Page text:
Cash Conversion Cycle – Definition

Cite this article as:"Cash Conversion Cycle – Definition," in The Business Professor, updated May 19, 2019, last accessed October 22, 2020,


Cash Conversion Cycle Definition

A Cash Conversion Cycle (CCC) is a cash flow calculation that measures the number of days that it takes for a company to realize cash flows from sales after the conversion of its investments in inventory and other resources. It is a metric that measures the time frame in which cash is tied up in production and sales process before it is converted to cash flows from sales.

This cash conversion cycle formula or metric also takes into account the amount of liquidity risk entailed in the production and sales process, the amount of time needed by a company to sell inventory, collect receivables and pay off its bills.

A Little More on What is the Cash Conversion Cycle

In general, businesses make more profits when more goods are produced and put up for sale. Companies put out more products for sales to make more profits.

Accounts payable (AP) and accounts receivable (AR) are terms commonly used in businesses.

AP can be derived when companies acquire inventory on credit (debt). Timing is a determinant of when a company pays AP and collects AR, this is why CCC is a metric that measures the length of time needed for a company’s activities (production and sales) before cash is realized. CCC follows how cash is changed into inventory through AP, then converted into expenses for production and sales before it is now converted into cash flows or cash at hand through the sales of goods to customers.

Three business stages are involved in the calculation of the cash conversion cycle of a company.

The first stage measures the level of the existing inventory of a company and the amount of time required to sell the inventory. To arrive at this figure, the Days Inventory Outstanding (DIO) is calculated. The formula for this calculation is;

DIO = Average Inventory/COGS per day

where, Average Inventory = (Beginning Inventory + Ending Inventory)/2

A lower value of DIO is an indication that a company is making rapid sales.

The second stage uses Days Sales Outstanding (DSO) to measure the current sales and the amount of time needed to collect all account receivables generated from the sale. When the DSO is low, that means a company collects cash within a short space. The formula for calculating DSO is;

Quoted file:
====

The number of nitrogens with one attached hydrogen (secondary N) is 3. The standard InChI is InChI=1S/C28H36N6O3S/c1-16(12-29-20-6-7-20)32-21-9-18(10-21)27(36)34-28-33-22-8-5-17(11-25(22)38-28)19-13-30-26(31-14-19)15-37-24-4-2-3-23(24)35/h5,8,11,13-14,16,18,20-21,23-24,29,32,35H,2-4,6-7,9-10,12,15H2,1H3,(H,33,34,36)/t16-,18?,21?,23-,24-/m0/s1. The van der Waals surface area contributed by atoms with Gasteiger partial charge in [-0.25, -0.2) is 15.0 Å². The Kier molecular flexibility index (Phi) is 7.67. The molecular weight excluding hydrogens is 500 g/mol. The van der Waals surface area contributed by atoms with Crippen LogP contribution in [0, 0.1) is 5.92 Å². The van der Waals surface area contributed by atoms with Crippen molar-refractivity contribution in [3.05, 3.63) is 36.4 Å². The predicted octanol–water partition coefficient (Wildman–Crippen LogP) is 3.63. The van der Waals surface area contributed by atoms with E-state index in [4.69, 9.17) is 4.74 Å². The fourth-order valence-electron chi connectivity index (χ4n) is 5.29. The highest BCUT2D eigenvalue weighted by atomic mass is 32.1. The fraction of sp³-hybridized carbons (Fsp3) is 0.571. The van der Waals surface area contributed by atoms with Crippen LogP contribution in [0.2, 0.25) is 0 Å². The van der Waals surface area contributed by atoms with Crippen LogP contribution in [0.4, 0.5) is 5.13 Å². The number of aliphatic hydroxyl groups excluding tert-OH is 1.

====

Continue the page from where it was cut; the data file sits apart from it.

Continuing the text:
DSO = Average AR / Revenue per day

where, Average AR = (Beginning AR + Ending AR)/2.

The third stage uses the Days Payables Outstanding (DPO) to measure the amount a company owes and the required time to pay off the debts. A higher DPO means a company pays its obligations in due time. The formula is;

DPO = Average AP/COGS per day

where, Average AP = (Beginning AP + Ending AP)/2.

Reference of “Cash conversion cycle (CCC)

Research article for “Cash Conversion Cycle (CCC)

A cash conversion cycle approach to liquidity analysis, Richards, V. D., & Laughlin, E. J. (1980). Financial management, 32-38.

A weighted cash conversion cycle, Gentry, J. A., Vaidyanathan, R., & Lee, H. W. (1990). Financial Management, 90-99.

The relationship of cash conversion cycle with firm size and profitability: an empirical investigation in Turkey, Uyar, A. (2009). International Research Journal of Finance and Economics, 24(2), 186-193.

Cash conversion cycle and firm size: a study of retail firms, Moss, J. D., & Stine, B. (1993). Managerial Finance, 19(8), 25-34.

Cash conversion cycle and firm’s performance of Japanese firms, Nobanee, H., Abdullatif, M., & AlHajjar, M. (2011). Asian Review of Accounting, 19(2), 147-156.

The cash conversion cycle and liquidity analysis of the food industry in Greece, Lyroudi, K., & Lazaridis, Y. (2000).

Working capital management and firm’s profitability: an optimal cash conversion cycle, Nobanee, H. (2009). Website: http://ssrn. com/abstract, 1471230.

Cash conversion cycle management in small firms: Relationships with liquidity, invested capital, and firm performance, Ebben, J. J., & Johnson, A. C. (2011). Journal of Small Business & Entrepreneurship, 24(3), 381-396.

What is the right cash conversion cycle for your supply chain?, Grosse-Ruyken, P. T., Wagner, S. M., & Jonke, R. (2011). International Journal of Services and Operations Management, 10(1), 13-29.

The impact of cash conversion cycle on firm profitability: An empirical study based on Swedish data, Yazdanfar, D., & Öhman, P. (2014). International Journal of Managerial Finance, 10(4), 442-452.

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